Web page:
August 22, 2020
New York, New York, USA
M. RAONIC/S. Querrey
THE MODERATOR: Questions, please.
Q. When was the last time you had a haircut?
MILOS RAONIC: Before Australia.
Q. Me too. Perfect. How much tennis did you actually play during the shutdown? Where were you? Did you have people to practice with? How did it go?
MILOS RAONIC: I started treating it like we did a preseason for six weeks of training, and I did three blocks of that.
I did one right after we got shut down on May 11 or 12, took 10 days off, started around the 24th. I mean March, sorry. I did six weeks, took two weeks off, another six weeks, took two weeks off, and another six weeks leading up to here.
At the beginning I was in Florida for most of it. I was trying to get down to the Bahamas, but due to their shutdown, I couldn't go back to Toronto. My parents are a little bit on the older side, so I didn't want to get close to them.
So I was in Florida for about the first 10, 12 weeks between West Florida and then East Florida just because of the different shutdown guidelines that were presented by each county. Then as soon as the Bahamas opened up, I went there the last seven or eight weeks.
I always had somebody to play. Especially in Florida, there was always somebody. It was the second round of the six weeks in Saddlebrook. They were pretty open. Pros could use the courts, the gym. Everything was almost functioning just with a little bit of precaution but not too far off normal.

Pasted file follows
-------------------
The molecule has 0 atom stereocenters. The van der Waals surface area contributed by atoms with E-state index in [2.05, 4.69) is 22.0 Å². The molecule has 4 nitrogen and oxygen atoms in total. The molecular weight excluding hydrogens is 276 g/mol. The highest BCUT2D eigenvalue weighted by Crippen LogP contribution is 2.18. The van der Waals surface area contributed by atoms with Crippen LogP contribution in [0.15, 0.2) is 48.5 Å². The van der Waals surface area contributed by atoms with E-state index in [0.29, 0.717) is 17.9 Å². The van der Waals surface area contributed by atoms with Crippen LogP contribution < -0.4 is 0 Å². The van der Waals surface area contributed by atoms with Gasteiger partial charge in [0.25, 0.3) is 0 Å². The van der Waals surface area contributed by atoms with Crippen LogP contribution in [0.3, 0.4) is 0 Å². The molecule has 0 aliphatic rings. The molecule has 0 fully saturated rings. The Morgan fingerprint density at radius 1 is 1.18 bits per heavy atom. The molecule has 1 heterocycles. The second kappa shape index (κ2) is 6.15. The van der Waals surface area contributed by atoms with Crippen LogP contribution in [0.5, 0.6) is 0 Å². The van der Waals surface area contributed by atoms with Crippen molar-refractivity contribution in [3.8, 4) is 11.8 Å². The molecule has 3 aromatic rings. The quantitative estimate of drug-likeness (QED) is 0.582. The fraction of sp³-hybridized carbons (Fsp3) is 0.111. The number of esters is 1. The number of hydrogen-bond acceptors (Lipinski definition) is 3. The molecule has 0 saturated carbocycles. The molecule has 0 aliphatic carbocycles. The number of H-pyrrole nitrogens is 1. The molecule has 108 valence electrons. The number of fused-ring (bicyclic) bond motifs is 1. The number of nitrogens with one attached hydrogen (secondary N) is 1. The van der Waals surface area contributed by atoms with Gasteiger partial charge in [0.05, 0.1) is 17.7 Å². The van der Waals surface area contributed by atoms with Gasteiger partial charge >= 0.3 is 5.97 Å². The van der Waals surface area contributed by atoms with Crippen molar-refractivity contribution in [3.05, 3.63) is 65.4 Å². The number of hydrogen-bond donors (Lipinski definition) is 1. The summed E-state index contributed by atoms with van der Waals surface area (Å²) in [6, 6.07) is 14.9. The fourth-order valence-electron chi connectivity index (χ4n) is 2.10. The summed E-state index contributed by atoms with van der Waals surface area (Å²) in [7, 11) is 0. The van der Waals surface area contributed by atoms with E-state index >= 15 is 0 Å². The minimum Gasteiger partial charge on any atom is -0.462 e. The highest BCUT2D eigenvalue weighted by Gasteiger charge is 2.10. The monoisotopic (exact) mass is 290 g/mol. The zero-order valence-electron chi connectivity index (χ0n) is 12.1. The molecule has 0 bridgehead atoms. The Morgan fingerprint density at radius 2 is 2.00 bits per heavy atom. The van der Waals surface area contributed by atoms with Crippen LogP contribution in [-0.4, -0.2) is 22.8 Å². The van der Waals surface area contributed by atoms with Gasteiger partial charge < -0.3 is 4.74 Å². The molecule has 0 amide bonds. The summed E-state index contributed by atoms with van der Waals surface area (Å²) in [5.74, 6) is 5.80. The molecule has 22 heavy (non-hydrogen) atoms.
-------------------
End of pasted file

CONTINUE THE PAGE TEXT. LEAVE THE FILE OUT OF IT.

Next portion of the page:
The only thing is I'd rotate the same guys. When we were practicing, I wouldn't be more than three or four different guys that were in rotation.
Then the Bahamas, Denis, Peter, and Schwartzman were all down there and we did a little bit of rotation. Then I left a little bit earlier than they did, just to get up here to New York and take care of some personal things up in Toronto as well for a day and then came to New York.
Q. Peter Polansky?
MILOS RAONIC: Peter Polansky, yes.
Q. Is Monte-Carlo not in your life at this point, or in this...